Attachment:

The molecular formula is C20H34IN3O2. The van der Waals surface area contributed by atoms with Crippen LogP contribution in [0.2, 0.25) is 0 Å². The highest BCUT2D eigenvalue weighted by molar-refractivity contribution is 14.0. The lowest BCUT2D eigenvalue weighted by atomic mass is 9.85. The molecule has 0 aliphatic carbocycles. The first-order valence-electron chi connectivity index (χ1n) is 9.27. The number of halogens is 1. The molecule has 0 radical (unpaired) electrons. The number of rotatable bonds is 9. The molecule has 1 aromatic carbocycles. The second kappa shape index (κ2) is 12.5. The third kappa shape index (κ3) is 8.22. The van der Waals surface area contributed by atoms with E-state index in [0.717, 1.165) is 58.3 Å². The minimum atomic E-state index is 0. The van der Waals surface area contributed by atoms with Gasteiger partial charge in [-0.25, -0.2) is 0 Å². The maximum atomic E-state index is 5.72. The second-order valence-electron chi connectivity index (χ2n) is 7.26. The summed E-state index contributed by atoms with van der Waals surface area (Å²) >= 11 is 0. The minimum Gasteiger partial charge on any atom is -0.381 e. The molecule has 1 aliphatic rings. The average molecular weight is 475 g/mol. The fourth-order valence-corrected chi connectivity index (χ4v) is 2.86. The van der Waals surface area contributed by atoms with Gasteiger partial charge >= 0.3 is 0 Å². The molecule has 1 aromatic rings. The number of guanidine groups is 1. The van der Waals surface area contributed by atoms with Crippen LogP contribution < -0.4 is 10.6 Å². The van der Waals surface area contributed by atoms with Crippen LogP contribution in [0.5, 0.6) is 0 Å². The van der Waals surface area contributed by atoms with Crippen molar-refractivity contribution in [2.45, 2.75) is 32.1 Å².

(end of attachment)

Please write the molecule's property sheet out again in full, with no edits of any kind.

The molecular formula is C20H34IN3O2. The van der Waals surface area contributed by atoms with Crippen LogP contribution in [0.2, 0.25) is 0 Å². The highest BCUT2D eigenvalue weighted by molar-refractivity contribution is 14.0. The lowest BCUT2D eigenvalue weighted by atomic mass is 9.85. The molecule has 0 aliphatic carbocycles. The first-order valence-electron chi connectivity index (χ1n) is 9.27. The number of halogens is 1. The molecule has 0 radical (unpaired) electrons. The number of rotatable bonds is 9. The molecule has 1 aromatic carbocycles. The second kappa shape index (κ2) is 12.5. The third kappa shape index (κ3) is 8.22. The van der Waals surface area contributed by atoms with E-state index in [0.717, 1.165) is 58.3 Å². The minimum atomic E-state index is 0. The van der Waals surface area contributed by atoms with Gasteiger partial charge in [-0.25, -0.2) is 0 Å². The maximum atomic E-state index is 5.72. The second-order valence-electron chi connectivity index (χ2n) is 7.26. The summed E-state index contributed by atoms with van der Waals surface area (Å²) >= 11 is 0. The minimum Gasteiger partial charge on any atom is -0.381 e. The molecule has 1 aliphatic rings. The average molecular weight is 475 g/mol. The fourth-order valence-corrected chi connectivity index (χ4v) is 2.86. The van der Waals surface area contributed by atoms with Gasteiger partial charge >= 0.3 is 0 Å². The molecule has 1 aromatic rings. The number of guanidine groups is 1. The van der Waals surface area contributed by atoms with Crippen LogP contribution < -0.4 is 10.6 Å². The van der Waals surface area contributed by atoms with Crippen LogP contribution in [0.5, 0.6) is 0 Å². The van der Waals surface area contributed by atoms with Crippen molar-refractivity contribution in [2.45, 2.75) is 32.1 Å².